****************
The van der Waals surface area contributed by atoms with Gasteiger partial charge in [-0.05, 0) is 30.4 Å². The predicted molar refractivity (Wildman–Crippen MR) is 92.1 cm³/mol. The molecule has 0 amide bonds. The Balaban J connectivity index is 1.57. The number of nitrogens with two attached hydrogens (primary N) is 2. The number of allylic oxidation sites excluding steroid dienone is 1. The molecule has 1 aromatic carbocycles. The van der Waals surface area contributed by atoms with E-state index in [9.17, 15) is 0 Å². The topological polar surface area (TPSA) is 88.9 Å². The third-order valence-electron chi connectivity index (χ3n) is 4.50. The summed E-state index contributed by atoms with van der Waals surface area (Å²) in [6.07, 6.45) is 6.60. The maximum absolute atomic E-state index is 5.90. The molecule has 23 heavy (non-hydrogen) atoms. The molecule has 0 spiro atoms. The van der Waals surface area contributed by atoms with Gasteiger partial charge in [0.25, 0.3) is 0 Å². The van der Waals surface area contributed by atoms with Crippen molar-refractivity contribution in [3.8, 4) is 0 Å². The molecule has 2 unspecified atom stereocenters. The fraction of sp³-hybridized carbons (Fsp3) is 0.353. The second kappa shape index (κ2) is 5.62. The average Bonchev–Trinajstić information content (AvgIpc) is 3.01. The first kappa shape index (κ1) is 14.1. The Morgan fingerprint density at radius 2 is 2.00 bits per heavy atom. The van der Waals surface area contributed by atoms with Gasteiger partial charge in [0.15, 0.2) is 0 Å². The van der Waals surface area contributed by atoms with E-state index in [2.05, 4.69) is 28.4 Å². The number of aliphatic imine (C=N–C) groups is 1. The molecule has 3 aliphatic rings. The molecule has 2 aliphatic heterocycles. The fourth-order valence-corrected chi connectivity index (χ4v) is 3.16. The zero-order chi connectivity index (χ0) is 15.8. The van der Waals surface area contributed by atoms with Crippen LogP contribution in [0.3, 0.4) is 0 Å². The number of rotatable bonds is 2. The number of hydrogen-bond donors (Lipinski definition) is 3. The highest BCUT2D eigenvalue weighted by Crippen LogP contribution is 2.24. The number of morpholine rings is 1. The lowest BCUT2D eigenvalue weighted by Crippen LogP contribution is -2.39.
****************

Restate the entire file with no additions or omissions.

The van der Waals surface area contributed by atoms with Gasteiger partial charge in [-0.05, 0) is 30.4 Å². The predicted molar refractivity (Wildman–Crippen MR) is 92.1 cm³/mol. The molecule has 0 amide bonds. The Balaban J connectivity index is 1.57. The number of nitrogens with two attached hydrogens (primary N) is 2. The number of allylic oxidation sites excluding steroid dienone is 1. The molecule has 1 aromatic carbocycles. The van der Waals surface area contributed by atoms with E-state index in [9.17, 15) is 0 Å². The topological polar surface area (TPSA) is 88.9 Å². The third-order valence-electron chi connectivity index (χ3n) is 4.50. The summed E-state index contributed by atoms with van der Waals surface area (Å²) in [6.07, 6.45) is 6.60. The maximum absolute atomic E-state index is 5.90. The molecule has 23 heavy (non-hydrogen) atoms. The molecule has 0 spiro atoms. The van der Waals surface area contributed by atoms with Gasteiger partial charge in [0.25, 0.3) is 0 Å². The van der Waals surface area contributed by atoms with Crippen molar-refractivity contribution in [3.8, 4) is 0 Å². The molecule has 2 unspecified atom stereocenters. The fraction of sp³-hybridized carbons (Fsp3) is 0.353. The second kappa shape index (κ2) is 5.62. The average Bonchev–Trinajstić information content (AvgIpc) is 3.01. The first kappa shape index (κ1) is 14.1. The Morgan fingerprint density at radius 2 is 2.00 bits per heavy atom. The van der Waals surface area contributed by atoms with Gasteiger partial charge in [0.15, 0.2) is 0 Å². The van der Waals surface area contributed by atoms with E-state index in [2.05, 4.69) is 28.4 Å². The number of aliphatic imine (C=N–C) groups is 1. The molecule has 3 aliphatic rings. The molecule has 2 aliphatic heterocycles. The fourth-order valence-corrected chi connectivity index (χ4v) is 3.16. The zero-order chi connectivity index (χ0) is 15.8. The van der Waals surface area contributed by atoms with Crippen LogP contribution in [0.3, 0.4) is 0 Å². The number of rotatable bonds is 2. The number of hydrogen-bond donors (Lipinski definition) is 3. The highest BCUT2D eigenvalue weighted by Crippen LogP contribution is 2.24. The number of morpholine rings is 1. The lowest BCUT2D eigenvalue weighted by Crippen LogP contribution is -2.39.